Some items, like this Graco Modes 3 Lite Travel System have been marked down by more than $100. Other hot items include this Lille Baby Complete Carrier (It's usually $119, going for $99 during the sale) and the Graco 4Ever 4-in-1 Convertible Car Seat (for as low as $199).

So if you're in need of baby gear, you should check out this sale. Travel gear isn't the only category that's been marked down, there are some steep discounts on breast pumps, too.

Many of the Walmart locations will also be offering samples and expert demos of certain products on Saturday so it's worth checking out!

Motherly is your daily #momlife manual; we are here to help you easily find the best, most beautiful products for your life that actually work. We share what we love—and we may receive a commission if you choose to buy. You've got this.

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Any Schumer has not had an easy pregnancy. She intended to keep working, but if you follow her on social media you know she's been very sick through each trimester.

And now in her final trimester she's had to cancel her tour due to hyperemesis gravidarum, also known as HG. It's a rare but very serious form of extreme morning sickness, and on Friday evening Schumer announced she is canceling the rest of her tour because of it.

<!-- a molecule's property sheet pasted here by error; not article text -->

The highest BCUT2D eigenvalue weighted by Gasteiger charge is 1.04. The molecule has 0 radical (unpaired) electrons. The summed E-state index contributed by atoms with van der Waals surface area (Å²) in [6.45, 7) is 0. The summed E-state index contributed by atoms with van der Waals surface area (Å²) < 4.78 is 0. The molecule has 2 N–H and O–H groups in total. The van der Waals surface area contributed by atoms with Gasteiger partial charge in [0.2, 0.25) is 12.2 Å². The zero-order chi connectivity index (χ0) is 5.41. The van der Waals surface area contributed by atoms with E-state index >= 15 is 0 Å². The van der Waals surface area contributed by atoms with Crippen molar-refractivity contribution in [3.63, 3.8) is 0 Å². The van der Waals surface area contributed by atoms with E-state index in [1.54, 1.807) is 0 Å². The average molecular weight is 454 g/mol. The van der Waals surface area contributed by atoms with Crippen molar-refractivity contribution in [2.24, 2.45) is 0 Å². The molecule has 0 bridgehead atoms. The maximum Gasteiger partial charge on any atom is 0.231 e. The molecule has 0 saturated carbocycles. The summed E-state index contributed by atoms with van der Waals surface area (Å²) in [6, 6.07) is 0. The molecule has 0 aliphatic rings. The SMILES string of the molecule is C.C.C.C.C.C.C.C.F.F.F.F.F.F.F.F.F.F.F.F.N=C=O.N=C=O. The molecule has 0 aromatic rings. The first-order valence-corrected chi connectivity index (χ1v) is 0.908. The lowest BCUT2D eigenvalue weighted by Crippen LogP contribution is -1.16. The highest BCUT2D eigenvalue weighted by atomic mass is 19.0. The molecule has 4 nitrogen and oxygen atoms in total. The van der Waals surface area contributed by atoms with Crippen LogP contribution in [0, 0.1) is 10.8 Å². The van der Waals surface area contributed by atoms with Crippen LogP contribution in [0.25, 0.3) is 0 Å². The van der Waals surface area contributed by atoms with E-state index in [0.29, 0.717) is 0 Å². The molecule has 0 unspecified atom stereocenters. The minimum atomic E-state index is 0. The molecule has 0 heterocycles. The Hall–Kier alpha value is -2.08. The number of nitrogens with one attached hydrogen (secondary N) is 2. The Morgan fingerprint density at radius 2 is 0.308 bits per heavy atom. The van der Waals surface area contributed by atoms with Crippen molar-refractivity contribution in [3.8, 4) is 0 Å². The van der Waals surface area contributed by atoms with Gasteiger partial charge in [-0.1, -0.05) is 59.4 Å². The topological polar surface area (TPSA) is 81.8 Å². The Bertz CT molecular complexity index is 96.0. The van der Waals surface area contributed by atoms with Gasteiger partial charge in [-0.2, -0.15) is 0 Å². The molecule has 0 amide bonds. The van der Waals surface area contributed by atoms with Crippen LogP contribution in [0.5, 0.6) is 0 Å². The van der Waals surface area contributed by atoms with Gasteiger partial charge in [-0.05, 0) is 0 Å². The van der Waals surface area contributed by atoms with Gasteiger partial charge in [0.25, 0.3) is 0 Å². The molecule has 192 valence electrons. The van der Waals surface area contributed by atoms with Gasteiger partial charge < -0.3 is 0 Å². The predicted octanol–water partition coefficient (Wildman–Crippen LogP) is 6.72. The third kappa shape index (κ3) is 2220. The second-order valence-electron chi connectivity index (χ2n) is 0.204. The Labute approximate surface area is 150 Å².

“I vomit every time [I] ride in a car even for 5 minutes," Schumer explained in an Instagram post.

Due to the constant vomiting she's not cleared to fly and just can't continue to the tour.

This is not the first time Schumer has had to make an announcement about HG. Back in November, just weeks after announcing her pregnancy, she had to cancel shows and again broke the news via Instagram.

She posted a photo of herself in a hospital bed with her little dog Tati, and spelled out the details of her health issues in the caption. "I have hyperemesis and it blows," Schumer wrote.

Poor Amy. Hyperemesis gravidarum is really tough.

Kate Middleton, Ayesha Curry and Motherly co-founder Elizabeth Tenety are among those who, like Schumer, have suffered from this form of severe morning sickness that can be totally debilitating.

As she previously wrote for Motherly, Tenety remembers becoming desperately ill, being confined to her apartment (mostly her bed) and never being far from a trash can, "I lost 10% of my body weight. I became severely dehydrated. I couldn't work. I couldn't even get out of bed. I could barely talk on the phone to tell my doctor how sick I was—begging them to please give me something, anything—to help."

Thankfully, she found relief through a prescription for Zofran, an anti-nausea drug.


Schumer probably knows all about that drug. It looks she is getting the medical help she obviously needs, and she was totally right to cancel the tour in order to stay as healthy as possible.

We're glad to see Schumer is getting help, and totally understand why she would have to cancel her shows. Any mama who has been through HG will tell you, that wouldn't be a show you'd want front row seats for anyway.

Get well soon, Amy!

[A version of this post was published November 15, 2018. It has been updated.]